What are Vitamins for the Heart? Additionally to the physical help for us the spiritual support has likewise a big meaning. ‘Vitamins for the Heart’ is the title of series in which we publish new articles monthly. The Vitamins are compositions out of texts, which we are friendly allowed by the authors to present on our webpage. Because we had many positive reactions to the vitamins we also want to present them on our webpage and hope that they will also bring many others a big pleasure.

Vitamins for the Heart
by Marie Story:

There’s no historical record of the date of Jesus’ birth. There has been speculation—some say it was in the spring, others say it was in the fall—but no one really knows for sure what day He was born. There’s no historical evidence that He was born on December 25th. We’re also pretty sure there wasn’t a Christmas tree, turkey, or carolers in attendance. So why do we celebrate His birthday on December 25th? And what’s the deal with the tree, the carolers, and all the rest of our modern traditions?

People really only began celebrating Jesus’ birth on December 25th around 350 AD. It then took hundreds of years before Christmas was widely accepted by Christians as a celebration of Jesus’ birth, mainly because many of our modern Christmas traditions have their roots in ancient pagan history. December 25th was originally the celebration of the birth of the son of Isis, an Egyptian goddess. Partying, feasting, and the giving of gifts were all part of this celebration. The Romans celebrated the annual winter solstice with eating, drinking, and merrymaking. From Rome also comes the tradition of carolers—or “mummers,” as they were called. The mummers would dress up in costume and would go singing from house to house, entertaining their neighbors. The Christmas tree comes from common tradition throughout Europe, as evergreen trees were revered as symbols of good luck. The druids used evergreens as a religious symbol and actually worshiped trees themselves.

As people all across the Roman Empire were converted, many of their traditions got incorporated into the Christmas holiday.

So why am I mentioning all this? People have taken these points and used them to cast Christmas in a negative light. Unbelievers have often used these facts to knock Christianity, saying it’s just a “copycat” religion. On the other side of the spectrum, some Christians have shunned Christmas altogether because of the pagan background of various Christmas traditions. Both of these reactions are sad, I think.

Jesus understands the wide variety of cultures and backgrounds, and instead of requiring people to drop everything that they know and enjoy, He becomes a part of our world. Jesus meets you where you are. He doesn’t create a huge learning curve in order to reach Him. He doesn’t require you to change before He accepts you. He doesn’t wait until you’ve achieved a certain level of perfection before He receives you. Jesus says that He’ll accept whoever comes to Him, and no matter who you are, He will not reject you. If you come to Him, He’ll accept you with open arms.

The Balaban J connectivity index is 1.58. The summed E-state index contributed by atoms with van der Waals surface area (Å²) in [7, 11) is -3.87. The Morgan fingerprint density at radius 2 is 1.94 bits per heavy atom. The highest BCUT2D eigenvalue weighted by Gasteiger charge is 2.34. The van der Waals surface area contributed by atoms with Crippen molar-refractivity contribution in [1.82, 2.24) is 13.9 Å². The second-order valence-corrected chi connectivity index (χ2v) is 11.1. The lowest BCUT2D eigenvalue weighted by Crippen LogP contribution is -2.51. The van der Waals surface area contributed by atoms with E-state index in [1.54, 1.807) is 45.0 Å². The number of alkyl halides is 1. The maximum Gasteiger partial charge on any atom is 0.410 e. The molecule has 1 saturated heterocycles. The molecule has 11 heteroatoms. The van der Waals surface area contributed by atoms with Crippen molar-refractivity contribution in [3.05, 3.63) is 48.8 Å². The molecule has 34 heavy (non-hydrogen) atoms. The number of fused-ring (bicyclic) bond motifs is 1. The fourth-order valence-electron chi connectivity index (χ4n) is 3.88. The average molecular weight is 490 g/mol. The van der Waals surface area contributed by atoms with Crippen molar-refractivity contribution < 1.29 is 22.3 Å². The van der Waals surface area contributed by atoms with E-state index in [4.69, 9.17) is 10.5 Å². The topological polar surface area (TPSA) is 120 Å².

As I read about the life of Jesus, it was interesting to see how He adapted to meet the needs of each person He came in contact with. When He was with Nicodemus—an intellectual, high-ranking member of the temple clergy—Jesus spoke to him in ways that piqued his interest and challenged his intellect. When Jesus was with the children, He took them in His arms and talked with them. When He was with the publicans and sinners, He went into their homes and ate and drank and laughed with them. A couple of times after teaching big crowds, He knew their most important concern was their hunger—so He fed them.

Whether with a crowd or one on one, Jesus did whatever was necessary to reach each person and show them that He loved them. This is the way that Jesus lived and died, and the whole reason He came to earth. He became like us. He took on a human body and got down and messy with us. He dealt with daily life, hunger, and fatigue. He may have felt discouraged at times. But He went through our human experience so that He could feel what we feel and understand the things that are important to us.

He can take the things that you know and love—the things that are important to you, like your Christmas traditions—and give them even greater meaning. So as you enjoy your Christmas celebrations, as you open gifts, sing carols, and eat good food, let those things remind you of Jesus’ deep love for you. Take each of those traditions that you enjoy and let them point you back to the great gift Jesus gave each of us by coming to earth, living, and dying for us.

Copyright © 2014 Anchor

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